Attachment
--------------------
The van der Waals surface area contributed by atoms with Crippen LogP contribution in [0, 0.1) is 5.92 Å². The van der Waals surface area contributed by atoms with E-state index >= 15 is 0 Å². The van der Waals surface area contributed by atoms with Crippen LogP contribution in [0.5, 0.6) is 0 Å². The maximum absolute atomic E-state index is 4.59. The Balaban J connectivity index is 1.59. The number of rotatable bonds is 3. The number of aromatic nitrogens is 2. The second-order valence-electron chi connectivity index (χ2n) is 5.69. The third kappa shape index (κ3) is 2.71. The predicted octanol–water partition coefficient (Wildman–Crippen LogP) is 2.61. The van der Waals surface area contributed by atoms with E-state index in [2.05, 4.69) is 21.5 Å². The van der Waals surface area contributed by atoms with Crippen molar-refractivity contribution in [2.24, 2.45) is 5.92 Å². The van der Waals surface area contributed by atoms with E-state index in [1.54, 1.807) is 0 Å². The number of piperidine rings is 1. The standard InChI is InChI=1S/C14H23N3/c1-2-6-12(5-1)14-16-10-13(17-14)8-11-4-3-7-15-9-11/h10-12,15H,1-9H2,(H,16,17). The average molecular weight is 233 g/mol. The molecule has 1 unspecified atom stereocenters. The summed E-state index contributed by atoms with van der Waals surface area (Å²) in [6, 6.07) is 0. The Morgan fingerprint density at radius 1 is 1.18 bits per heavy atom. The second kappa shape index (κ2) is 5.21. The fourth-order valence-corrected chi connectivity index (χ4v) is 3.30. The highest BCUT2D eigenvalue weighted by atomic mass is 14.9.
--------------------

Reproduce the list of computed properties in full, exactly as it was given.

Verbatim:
The van der Waals surface area contributed by atoms with Crippen LogP contribution in [0, 0.1) is 5.92 Å². The van der Waals surface area contributed by atoms with E-state index >= 15 is 0 Å². The van der Waals surface area contributed by atoms with Crippen LogP contribution in [0.5, 0.6) is 0 Å². The maximum absolute atomic E-state index is 4.59. The Balaban J connectivity index is 1.59. The number of rotatable bonds is 3. The number of aromatic nitrogens is 2. The second-order valence-electron chi connectivity index (χ2n) is 5.69. The third kappa shape index (κ3) is 2.71. The predicted octanol–water partition coefficient (Wildman–Crippen LogP) is 2.61. The van der Waals surface area contributed by atoms with E-state index in [2.05, 4.69) is 21.5 Å². The van der Waals surface area contributed by atoms with Crippen molar-refractivity contribution in [2.24, 2.45) is 5.92 Å². The van der Waals surface area contributed by atoms with E-state index in [1.54, 1.807) is 0 Å². The number of piperidine rings is 1. The standard InChI is InChI=1S/C14H23N3/c1-2-6-12(5-1)14-16-10-13(17-14)8-11-4-3-7-15-9-11/h10-12,15H,1-9H2,(H,16,17). The average molecular weight is 233 g/mol. The molecule has 1 unspecified atom stereocenters. The summed E-state index contributed by atoms with van der Waals surface area (Å²) in [6, 6.07) is 0. The Morgan fingerprint density at radius 1 is 1.18 bits per heavy atom. The second kappa shape index (κ2) is 5.21. The fourth-order valence-corrected chi connectivity index (χ4v) is 3.30. The highest BCUT2D eigenvalue weighted by atomic mass is 14.9.